Dubai Startup Hub, an initiative of Dubai Chamber of Commerce and Industry, announced the launch of the Dubai Technology Tour – an initiative that aims to drive UAE-India collaboration in the areas of fintech and healthtech.
As people across the world were forced into a lockdown and 'socially distance' to curb the outbreak, the World Health Organization and other health authorities also called for 'medical distancing' to minimize physical contact between patients and healthcare providers in order to limit exposure and transmission as well as allocate hospital capacity to more critical cases. And while not a solution to the emergency, telemedicine has fast become an essential part of the response to the outbreak.
Closer to home, an Economic Bulletin on the US-China trade war by the Dubai Chamber of Commerce says that the UAE, and some other GCC countries are “very well positioned” to gain a larger market share in the Chinese market for select products on the list such as petrochemicals and polymers, such as polyethylene, polycarbonate and acrylonitrile, along with liquefied propane. The tariffs could also have a positive impact on UAE producers due to higher demand from China. Meanwhile, with the UAE's role as a major transshipment point, the trade war also presents an opportunity for SMEs in the Emirates and wider Middle East region who function as the main importers and re-exporters of Chinese goods.
While it might seem like a lot to take in, you should consider digital channels as an opportunity rather than a challenge to overcome when entering a new market such as the Middle East. Understanding the region with its 17 countries and how the consumers use digital technology in their day-to-day lives can help you build up a loyal customer base and create a solid foundation for future success.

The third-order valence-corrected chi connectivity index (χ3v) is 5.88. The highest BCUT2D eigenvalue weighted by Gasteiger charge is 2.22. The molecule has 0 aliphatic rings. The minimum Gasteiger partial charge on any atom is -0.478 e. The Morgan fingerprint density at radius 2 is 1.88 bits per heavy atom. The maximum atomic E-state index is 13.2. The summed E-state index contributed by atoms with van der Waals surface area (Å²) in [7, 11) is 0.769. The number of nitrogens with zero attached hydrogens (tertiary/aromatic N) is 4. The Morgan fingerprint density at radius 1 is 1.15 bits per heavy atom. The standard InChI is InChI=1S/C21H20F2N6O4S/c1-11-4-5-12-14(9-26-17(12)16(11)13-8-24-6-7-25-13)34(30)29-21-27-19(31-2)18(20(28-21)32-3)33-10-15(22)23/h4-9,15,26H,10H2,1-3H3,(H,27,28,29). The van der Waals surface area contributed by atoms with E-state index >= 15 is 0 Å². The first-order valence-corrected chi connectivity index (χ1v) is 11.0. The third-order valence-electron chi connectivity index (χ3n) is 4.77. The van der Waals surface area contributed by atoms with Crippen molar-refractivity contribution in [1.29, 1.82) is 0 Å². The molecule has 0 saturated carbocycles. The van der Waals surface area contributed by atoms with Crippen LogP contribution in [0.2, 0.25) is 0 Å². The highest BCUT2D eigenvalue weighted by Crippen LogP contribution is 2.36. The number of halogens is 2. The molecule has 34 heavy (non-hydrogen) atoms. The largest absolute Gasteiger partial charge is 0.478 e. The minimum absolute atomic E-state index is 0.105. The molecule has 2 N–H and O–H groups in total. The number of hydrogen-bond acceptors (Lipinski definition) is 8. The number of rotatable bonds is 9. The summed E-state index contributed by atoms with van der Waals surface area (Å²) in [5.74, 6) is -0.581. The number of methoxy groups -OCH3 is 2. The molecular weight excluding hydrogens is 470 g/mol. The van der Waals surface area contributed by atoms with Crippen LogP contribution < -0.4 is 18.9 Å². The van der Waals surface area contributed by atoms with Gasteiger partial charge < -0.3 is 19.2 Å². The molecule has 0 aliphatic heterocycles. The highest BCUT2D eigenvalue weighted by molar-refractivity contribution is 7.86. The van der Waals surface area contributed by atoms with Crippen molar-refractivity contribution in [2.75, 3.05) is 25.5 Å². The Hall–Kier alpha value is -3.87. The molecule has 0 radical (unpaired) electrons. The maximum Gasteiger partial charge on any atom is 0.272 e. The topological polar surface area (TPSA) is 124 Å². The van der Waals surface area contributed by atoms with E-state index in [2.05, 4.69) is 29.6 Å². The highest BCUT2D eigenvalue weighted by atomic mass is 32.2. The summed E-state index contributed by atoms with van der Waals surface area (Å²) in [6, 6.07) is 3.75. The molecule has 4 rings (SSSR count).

This article was published on Entrepreneur Middle East The introduction of a VAT system in the UAE has not just affected consumers, but it also has a broader impact on businesses. Entrepreneurs […]
Hosting timely content that ranges from business and traffic news in the morning to food recipes in the evening, Elevision engages with the city’s busy tech-savvy individuals who are constantly hungry for information. “We partner with property owners to enhance their elevator and lobby environment, while providing a digital communication channel for management to broadcast building news to tenants,” explains Sallam, the founder and CEO of Elevision Media. As a serial entrepreneur who’s founded and run a number of ventures in the F&B and real estate space, Sallam says that with Elevision, he found a way to provide advertisers access to brand savvy, spend-ready potential customers.
What are the five biggest complaints from exhibition attendees? And how do you as a company ensure that you avoid them? In our two decades helping brands exhibit more successfully, we have met many happy exhibition attendees, but we have met our fair share of disgruntled, frustrated attendees as well. Knowing the common complaints helps you combat them. True, you can’t control the overall exhibition experience– but you can control the experience associated with your brand. So, let’s look at the biggest complaints from exhibition attendees, and how to avoid them.
I strongly advise investing the time, very little money (comparatively) and effort in building a robust website before considering an app. Take your time, acquire customer feedback, follow SEO rules religiously, and especially when you create a new landing page, or add a service, or what not. Once you are satisfied with your mobile responsive site and have created great and useful content on your blog that brings you traffic, only then build that app (and this is if you have received good funding to build that tech team and push updates and maintenance, as well as if you are building a company that provides a service that people will use frequently).